The character of Jadis is sufficiently menacing, cruel and magnificent. Perhaps, it would have been more enriching for the reader to experience the details of her ruthless destruction of Charn and its people, rather than just the blasé account she gives the children.
The uncle is perfect for the kind of character that unleashes chaos in a quiet world chiefly owing to cowardice cloaked in false bravado. He is annoying and disgusting enough for the reader to loathe him all through the book.
The surprise factor is to have a lion characterized in a completely different perspective, the one of a creator, rather than the destroyer. Further, having a lion that not only communicates in a language that is understood by the children, but also sings a whole lovely world into existence is charming in its conception.
The story draws several comparisons to the biblical concept of how the world came into existence. Aslan refers to the children as descendants of Adam and Eve. Further, Aslan’s prophecy about the complete destruction of earth, as a dire consequence of the actions of mankind is iterated with clarity. This is consistent with the present day situation of the world we live in. Due attention is drawn to Charn, the world of Jadis, that faced obliteration owing to the devastating influence of evil.
The jarring similarity to Adam-Eve story is when Aslan asks Digory to fetch an apple from an apple tree in another world, which is suspiciously like heaven, complete with a golden door and a poetic message to go with it. The character of Jadis also draws parallels with that of the serpent that entices Eve to taste the apple of knowledge. Jadis’s enticing verbal ministrations to Digory are consistent with the poisoning of an innocent mind with honeyed venom of a master manipulator.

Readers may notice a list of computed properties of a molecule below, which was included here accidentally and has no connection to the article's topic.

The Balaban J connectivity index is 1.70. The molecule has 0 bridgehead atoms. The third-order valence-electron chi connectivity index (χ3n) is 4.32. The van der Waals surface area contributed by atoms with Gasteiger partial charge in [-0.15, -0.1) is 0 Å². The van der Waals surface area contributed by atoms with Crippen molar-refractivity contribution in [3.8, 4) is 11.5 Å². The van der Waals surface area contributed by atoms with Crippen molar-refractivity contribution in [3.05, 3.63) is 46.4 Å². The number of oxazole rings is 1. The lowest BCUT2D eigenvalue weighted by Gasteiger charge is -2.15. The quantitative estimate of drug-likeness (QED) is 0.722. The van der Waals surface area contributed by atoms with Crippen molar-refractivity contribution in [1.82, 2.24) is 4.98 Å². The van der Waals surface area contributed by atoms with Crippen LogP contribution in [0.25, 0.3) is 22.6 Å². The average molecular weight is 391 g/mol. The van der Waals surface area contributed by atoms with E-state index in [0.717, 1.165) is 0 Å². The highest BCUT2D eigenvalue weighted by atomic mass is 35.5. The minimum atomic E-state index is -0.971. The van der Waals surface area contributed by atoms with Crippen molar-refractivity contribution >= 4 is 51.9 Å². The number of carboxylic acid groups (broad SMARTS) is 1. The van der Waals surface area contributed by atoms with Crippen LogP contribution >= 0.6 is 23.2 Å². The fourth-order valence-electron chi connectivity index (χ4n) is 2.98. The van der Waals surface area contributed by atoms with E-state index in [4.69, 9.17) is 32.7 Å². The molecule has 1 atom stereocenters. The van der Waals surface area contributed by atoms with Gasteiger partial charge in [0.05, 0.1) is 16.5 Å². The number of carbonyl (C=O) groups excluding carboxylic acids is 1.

The part where Aslan chooses a pair of each animal to be empowered with the gift of communication is reminiscent with the fable of Noah’s arc, where a pair of each species is chosen to be saved from devastation on earth.
It is a surprising twist when Frank is christened as the king of Narnia, by Aslan. Frank’s supposed transformation from a cabbie to an aristocrat is a wee bit hard to digest, despite the mystical nature of the story.
The scene where the animals mistake Andrew for a tree and plant him in the ground is hilarious. Their sustained efforts to make Andrew comfortable by bombarding him with thistles, nuts, worms and a beehive, are an exercise in extreme merriment for the reader.